The explosions went on for about half an hour. When I was some distance away from the border, I sat down on the ground to rest. My chest and stomach hurt badly and I saw that my left hand and left leg were bleeding. I stayed put and heard drones flying above me. A short while later, I heard an ambulance driving through the farmland nearby. I called out for help and the ambulance stopped near me. Two paramedics came over and helped me into it. In the ambulance I saw a body wrapped in a plastic bag. When one of the paramedics asked me what had happened, I told him we had been bombed and that I didn’t know where my friends are. He opened up the plastic bag and asked if I could identify the body. I saw Yusef Abu ‘Athrah lying inside the bag, covered in blood.

Al-‘Aker was taken to a-Najar Hospital in Rafah, where he received initial treatment. He was then transferred to the European Gaza Hospital in Khan Yunis, where he underwent surgery and was hospitalized for four days. A-Rikhawi made his way back to Rafah on foot. He went to a-Najar Hospital, where he learned that Abu ‘Athrah had been killed and al-‘Aker injured. He then returned home. In his testimony, he explained why he had decided to try and cross the fence into Israel:

I’ve been out of work for years. I looked for work for a long time, any job at all, to provide for my children, but I couldn’t find anything because Gaza’s economy is in very bad shape. Over time, my financial situation grew worse so I couldn’t even buy food for my kids. I racked up large debts to the grocery stores and other various shops. That’s why I thought I’d try to sneak across the border into Israel, so I could work there, even though I knew I might die along the way. But I didn’t expect to be shot at before we even reached the fence. We thought we were safe on the farmland where we were sitting when we were shot.

The Israeli media reported that “according to the IDF, the three young men were identified as doing something on the ground in an area covered in vegetation, and were suspected of trying to plant an explosive device on the fence. In response, IDF tanks fired several shells at them. The IDF is now examining whether they were indeed terrorists who were planning to carry out an attack.”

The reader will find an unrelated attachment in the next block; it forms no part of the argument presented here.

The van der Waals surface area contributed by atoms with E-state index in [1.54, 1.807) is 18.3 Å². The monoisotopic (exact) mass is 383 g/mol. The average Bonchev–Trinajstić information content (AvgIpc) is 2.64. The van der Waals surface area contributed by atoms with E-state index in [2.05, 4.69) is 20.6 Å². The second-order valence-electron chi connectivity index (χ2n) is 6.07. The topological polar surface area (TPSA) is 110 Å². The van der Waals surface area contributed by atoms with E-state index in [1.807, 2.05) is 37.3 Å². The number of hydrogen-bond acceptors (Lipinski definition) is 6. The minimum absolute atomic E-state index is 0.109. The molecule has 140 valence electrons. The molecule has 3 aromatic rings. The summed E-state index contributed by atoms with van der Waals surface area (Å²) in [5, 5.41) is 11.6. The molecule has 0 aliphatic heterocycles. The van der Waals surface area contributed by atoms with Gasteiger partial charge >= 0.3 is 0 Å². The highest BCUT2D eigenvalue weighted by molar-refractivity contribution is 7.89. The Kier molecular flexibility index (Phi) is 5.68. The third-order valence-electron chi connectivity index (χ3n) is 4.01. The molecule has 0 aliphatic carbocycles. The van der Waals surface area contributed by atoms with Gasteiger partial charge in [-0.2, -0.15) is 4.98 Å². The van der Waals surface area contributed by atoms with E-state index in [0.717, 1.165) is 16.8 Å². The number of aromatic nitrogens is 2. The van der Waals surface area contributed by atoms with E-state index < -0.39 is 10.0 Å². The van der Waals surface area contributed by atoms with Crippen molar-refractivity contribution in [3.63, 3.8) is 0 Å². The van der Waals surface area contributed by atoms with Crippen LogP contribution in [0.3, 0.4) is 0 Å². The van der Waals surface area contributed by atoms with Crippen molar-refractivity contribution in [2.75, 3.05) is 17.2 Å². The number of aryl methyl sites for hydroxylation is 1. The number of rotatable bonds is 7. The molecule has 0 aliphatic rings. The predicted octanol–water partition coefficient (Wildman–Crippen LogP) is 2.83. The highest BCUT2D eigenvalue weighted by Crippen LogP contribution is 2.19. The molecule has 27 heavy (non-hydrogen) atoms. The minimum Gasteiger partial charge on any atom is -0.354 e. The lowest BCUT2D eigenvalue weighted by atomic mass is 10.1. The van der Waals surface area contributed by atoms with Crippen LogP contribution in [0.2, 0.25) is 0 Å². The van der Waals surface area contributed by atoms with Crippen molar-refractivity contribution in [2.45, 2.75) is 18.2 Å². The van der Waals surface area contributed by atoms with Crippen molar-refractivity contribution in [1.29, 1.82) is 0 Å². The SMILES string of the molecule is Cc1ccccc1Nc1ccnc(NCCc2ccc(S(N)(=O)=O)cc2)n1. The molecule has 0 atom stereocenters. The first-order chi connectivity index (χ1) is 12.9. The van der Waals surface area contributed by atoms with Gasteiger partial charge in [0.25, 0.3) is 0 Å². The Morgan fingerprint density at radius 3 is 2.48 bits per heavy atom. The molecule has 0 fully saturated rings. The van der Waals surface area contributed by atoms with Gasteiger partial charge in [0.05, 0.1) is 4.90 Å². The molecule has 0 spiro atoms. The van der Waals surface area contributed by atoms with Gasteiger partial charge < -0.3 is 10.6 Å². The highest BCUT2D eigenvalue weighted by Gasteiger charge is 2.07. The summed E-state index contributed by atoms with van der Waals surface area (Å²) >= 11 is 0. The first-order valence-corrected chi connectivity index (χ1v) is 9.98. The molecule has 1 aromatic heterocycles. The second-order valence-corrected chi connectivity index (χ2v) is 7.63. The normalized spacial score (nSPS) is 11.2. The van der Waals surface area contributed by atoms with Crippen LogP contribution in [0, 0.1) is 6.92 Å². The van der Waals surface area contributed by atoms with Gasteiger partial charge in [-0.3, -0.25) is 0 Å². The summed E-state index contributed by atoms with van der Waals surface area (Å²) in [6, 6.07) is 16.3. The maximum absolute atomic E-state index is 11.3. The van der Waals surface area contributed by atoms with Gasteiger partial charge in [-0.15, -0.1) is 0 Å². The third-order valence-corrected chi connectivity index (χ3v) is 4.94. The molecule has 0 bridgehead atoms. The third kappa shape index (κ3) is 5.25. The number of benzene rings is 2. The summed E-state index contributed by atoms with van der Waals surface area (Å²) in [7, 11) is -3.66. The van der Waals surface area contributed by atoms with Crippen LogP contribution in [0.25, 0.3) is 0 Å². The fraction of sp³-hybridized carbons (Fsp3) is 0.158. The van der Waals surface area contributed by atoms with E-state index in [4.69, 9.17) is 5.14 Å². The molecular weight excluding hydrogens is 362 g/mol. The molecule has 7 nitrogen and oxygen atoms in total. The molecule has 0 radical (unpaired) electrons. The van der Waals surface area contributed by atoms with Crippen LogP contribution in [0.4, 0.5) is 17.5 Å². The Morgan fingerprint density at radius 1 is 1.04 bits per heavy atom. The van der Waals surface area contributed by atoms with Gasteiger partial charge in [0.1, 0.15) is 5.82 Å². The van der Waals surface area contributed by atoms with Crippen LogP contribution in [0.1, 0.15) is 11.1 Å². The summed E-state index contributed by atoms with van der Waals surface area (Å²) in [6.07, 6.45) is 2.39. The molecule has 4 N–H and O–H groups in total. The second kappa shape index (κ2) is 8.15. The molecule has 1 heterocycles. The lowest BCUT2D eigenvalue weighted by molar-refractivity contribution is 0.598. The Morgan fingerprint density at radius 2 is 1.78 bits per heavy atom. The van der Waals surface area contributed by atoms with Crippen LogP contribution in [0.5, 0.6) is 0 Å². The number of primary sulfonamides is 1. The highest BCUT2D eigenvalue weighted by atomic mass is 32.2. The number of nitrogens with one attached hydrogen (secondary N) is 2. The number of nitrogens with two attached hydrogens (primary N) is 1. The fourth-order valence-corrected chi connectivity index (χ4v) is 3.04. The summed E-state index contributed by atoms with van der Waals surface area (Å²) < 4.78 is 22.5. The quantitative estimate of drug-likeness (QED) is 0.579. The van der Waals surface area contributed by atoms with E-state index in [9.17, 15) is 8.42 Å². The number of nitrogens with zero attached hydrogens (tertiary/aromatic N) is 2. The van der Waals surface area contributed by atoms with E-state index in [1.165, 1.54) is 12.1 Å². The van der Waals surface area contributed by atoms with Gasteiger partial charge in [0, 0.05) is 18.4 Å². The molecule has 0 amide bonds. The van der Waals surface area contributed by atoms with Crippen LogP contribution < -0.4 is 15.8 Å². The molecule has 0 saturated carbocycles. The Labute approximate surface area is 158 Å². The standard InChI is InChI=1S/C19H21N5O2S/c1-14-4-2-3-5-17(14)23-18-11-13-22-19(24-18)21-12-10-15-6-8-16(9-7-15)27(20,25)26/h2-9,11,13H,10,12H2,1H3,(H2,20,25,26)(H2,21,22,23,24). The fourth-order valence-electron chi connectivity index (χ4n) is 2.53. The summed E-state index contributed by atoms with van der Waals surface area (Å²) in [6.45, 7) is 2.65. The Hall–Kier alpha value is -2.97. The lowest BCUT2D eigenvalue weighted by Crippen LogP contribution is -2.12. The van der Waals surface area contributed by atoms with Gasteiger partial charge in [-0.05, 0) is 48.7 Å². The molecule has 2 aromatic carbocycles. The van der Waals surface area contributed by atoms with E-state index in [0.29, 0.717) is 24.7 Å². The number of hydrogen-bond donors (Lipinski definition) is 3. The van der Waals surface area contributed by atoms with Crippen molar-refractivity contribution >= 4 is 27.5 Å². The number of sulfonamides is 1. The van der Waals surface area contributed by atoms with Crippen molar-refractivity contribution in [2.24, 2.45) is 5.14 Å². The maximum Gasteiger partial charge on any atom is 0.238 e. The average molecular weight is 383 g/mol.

The military’s response, as quoted by the media, attests to a ‘shoot first and ask questions later’ policy. B’Tselem’s investigation found that the two men and the teen had been several hundred meters away from the fence and were in no way attempting to plant an explosive device. The military opened fire on them although they posed no danger, and with no reason to suspect otherwise except their actual presence in the area. Clearly, that is not enough to justify shelling people and the military’s action was unwarranted and exaggerated.

For decades, B’Tselem referred such incidents to the military law enforcement system in order to promote real accountability for the killing of Palestinians – to no avail. In many cases, no investigation was opened; yet even when investigations were carried out, they invariably ended in some form of cover up. Consequently, B’Tselem decided to stop applying to the MAG Corps to demand that incidents in which Palestinians were harmed by soldiers be investigated. Nevertheless, B’Tselem continues to promote accountability in other ways, which is why we investigate incidents independently and publish our findings. That said, the responsibility for investigating and holding the persons responsible for these incidents accountable still lies with the military. However, as long as the MAG Corps upholds its whitewash policy, there is nothing to deter Israeli security forces from using lethal firepower against Palestinians who are not endangering them.